Here are some things to consider:

  • Therapy with an abusive partner is unhelpful at best and dangerous at worst
  • Spending time in couple’s therapy may be a waste if you’ve already decided to leave
  • Even with therapy you and your partner may never reach a place of understanding

Finally, keep in mind that your therapist isn’t there to tell you what to do. Instead, they are there to help you create strategies you need to communicate and advocate for yourself. This is the first step, it’s still up to you to do the hard work so you no longer feel trapped in a relationship.

When you feel trapped, let them be responsible for their actions

3. Let Your Partner Be Responsible For Themselves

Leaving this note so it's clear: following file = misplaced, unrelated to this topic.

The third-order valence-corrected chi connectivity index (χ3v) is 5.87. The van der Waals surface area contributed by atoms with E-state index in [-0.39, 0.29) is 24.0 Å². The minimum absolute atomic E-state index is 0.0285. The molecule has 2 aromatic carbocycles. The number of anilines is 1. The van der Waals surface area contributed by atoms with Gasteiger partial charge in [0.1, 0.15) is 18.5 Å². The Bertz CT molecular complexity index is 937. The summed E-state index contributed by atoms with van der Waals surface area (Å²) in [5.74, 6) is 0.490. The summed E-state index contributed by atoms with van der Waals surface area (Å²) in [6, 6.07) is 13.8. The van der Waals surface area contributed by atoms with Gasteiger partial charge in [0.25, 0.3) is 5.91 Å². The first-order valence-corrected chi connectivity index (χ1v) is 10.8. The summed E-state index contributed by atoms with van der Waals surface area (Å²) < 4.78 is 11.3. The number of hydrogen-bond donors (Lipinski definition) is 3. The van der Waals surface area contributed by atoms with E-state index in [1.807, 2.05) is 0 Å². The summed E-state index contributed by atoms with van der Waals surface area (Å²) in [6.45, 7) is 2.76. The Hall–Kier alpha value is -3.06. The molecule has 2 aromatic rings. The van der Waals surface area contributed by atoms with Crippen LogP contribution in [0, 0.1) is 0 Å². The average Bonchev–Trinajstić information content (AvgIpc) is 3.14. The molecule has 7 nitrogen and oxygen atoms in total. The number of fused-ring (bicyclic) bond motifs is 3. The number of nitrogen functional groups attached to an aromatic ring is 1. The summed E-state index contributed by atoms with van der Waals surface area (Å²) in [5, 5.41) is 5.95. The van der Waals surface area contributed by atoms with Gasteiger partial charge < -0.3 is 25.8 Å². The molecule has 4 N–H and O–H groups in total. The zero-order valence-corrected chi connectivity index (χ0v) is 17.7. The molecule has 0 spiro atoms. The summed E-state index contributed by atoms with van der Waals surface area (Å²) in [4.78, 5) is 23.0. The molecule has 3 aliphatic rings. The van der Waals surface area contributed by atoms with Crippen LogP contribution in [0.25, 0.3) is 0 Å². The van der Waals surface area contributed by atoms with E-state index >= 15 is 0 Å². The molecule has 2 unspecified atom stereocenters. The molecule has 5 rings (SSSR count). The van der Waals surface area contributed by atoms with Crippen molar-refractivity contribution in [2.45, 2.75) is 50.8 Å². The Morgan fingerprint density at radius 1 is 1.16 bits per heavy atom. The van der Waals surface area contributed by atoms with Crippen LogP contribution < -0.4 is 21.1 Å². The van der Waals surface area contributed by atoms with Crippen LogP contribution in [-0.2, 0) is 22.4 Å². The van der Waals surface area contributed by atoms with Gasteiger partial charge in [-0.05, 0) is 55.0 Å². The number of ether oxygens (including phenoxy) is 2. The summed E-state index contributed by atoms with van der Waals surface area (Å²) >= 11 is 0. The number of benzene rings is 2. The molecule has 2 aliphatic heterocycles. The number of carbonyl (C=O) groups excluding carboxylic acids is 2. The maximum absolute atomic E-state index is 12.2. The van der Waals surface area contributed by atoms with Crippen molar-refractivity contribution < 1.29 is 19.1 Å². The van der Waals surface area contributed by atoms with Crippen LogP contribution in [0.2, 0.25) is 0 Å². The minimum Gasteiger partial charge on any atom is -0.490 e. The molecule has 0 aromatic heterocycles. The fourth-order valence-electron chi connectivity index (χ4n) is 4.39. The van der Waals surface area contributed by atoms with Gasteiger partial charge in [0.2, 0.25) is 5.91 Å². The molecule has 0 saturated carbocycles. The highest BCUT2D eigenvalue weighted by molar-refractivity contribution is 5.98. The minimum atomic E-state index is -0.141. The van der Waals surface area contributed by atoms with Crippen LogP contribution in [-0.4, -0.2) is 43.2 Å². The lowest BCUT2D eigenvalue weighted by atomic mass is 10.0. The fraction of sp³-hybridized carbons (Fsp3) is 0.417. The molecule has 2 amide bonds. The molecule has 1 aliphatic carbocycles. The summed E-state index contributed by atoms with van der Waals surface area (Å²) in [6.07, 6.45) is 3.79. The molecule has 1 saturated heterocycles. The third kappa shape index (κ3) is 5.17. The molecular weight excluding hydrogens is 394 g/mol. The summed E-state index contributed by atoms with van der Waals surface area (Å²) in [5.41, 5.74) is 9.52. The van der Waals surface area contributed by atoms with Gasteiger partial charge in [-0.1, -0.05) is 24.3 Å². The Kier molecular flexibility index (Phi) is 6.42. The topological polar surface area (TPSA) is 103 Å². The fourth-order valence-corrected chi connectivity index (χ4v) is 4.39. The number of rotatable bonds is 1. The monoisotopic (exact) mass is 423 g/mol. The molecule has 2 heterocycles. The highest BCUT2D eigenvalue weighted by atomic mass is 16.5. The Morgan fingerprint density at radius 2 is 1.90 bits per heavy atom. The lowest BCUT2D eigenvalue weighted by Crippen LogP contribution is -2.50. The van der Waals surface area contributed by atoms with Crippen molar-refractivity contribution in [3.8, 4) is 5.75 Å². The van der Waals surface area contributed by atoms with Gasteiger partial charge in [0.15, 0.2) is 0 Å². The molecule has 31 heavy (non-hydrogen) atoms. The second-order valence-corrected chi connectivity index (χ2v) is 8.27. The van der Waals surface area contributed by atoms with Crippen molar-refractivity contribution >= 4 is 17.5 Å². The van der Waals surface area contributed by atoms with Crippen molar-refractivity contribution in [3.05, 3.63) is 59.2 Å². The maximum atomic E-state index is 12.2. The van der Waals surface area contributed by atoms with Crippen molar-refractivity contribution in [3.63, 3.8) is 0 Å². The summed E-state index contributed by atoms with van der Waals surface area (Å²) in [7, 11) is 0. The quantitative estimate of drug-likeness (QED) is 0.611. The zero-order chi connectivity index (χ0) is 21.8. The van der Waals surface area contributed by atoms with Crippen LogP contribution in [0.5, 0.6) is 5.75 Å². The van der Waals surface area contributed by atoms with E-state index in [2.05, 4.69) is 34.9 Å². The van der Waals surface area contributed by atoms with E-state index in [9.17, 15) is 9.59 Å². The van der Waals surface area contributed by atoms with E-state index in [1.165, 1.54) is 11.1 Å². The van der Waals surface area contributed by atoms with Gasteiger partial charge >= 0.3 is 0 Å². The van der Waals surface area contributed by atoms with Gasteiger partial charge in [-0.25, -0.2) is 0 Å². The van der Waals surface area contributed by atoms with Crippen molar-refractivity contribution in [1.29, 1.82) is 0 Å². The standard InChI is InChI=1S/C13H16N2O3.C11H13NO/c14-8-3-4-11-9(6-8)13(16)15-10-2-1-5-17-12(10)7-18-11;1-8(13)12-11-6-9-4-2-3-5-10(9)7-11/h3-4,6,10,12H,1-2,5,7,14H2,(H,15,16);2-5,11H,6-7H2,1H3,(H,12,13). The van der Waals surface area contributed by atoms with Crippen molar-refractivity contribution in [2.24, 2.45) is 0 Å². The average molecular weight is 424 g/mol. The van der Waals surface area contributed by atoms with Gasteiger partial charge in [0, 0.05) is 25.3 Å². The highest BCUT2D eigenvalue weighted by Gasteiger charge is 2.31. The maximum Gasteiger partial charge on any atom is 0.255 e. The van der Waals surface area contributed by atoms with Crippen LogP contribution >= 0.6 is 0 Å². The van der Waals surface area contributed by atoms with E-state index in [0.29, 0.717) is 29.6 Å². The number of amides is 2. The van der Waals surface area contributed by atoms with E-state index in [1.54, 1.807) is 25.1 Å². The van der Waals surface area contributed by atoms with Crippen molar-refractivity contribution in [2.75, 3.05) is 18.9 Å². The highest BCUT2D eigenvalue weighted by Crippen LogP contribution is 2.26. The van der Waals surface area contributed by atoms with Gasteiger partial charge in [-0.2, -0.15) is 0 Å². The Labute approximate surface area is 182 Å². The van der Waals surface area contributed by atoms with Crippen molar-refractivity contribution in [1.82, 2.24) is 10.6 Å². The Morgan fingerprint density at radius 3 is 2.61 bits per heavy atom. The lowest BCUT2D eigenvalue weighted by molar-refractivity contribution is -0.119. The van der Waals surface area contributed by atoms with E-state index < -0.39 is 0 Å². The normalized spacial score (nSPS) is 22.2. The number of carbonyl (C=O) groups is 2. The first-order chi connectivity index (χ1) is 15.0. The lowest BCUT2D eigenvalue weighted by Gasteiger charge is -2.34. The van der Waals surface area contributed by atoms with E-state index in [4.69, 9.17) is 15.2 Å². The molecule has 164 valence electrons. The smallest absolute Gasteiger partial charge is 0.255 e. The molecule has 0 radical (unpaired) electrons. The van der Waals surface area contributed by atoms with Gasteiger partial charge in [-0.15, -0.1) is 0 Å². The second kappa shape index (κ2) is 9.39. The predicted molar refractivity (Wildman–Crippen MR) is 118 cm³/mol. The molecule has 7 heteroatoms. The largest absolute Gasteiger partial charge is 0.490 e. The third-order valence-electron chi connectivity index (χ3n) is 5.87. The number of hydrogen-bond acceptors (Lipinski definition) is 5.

Are you feeling stuck because you are worried about how your partner will handle the breakup? Maybe you are worried about their mental health or their ability to manage their finances without your help. That’s a real problem you can’t have an equitable relationship when there is that kind of dependence. Also, you are infantilizing your partner by doing this. Ultimately, it isn’t good to be in a relationship simply because you can’t allow the other person to take ownership of their life.

Also, do some self-reflection. Are you truly stuck in a relationship out of a sense of obligation, or are you trapped because you don’t want to deal with the guilt and other negative feelings? If you think about it, that’s a pretty selfish reason to stay in a relationship.

Give your partner some credit and yourself permission to move on. You both deserve a life that makes you happy. Sometimes acknowledging this is the wrong relationship is a true gift.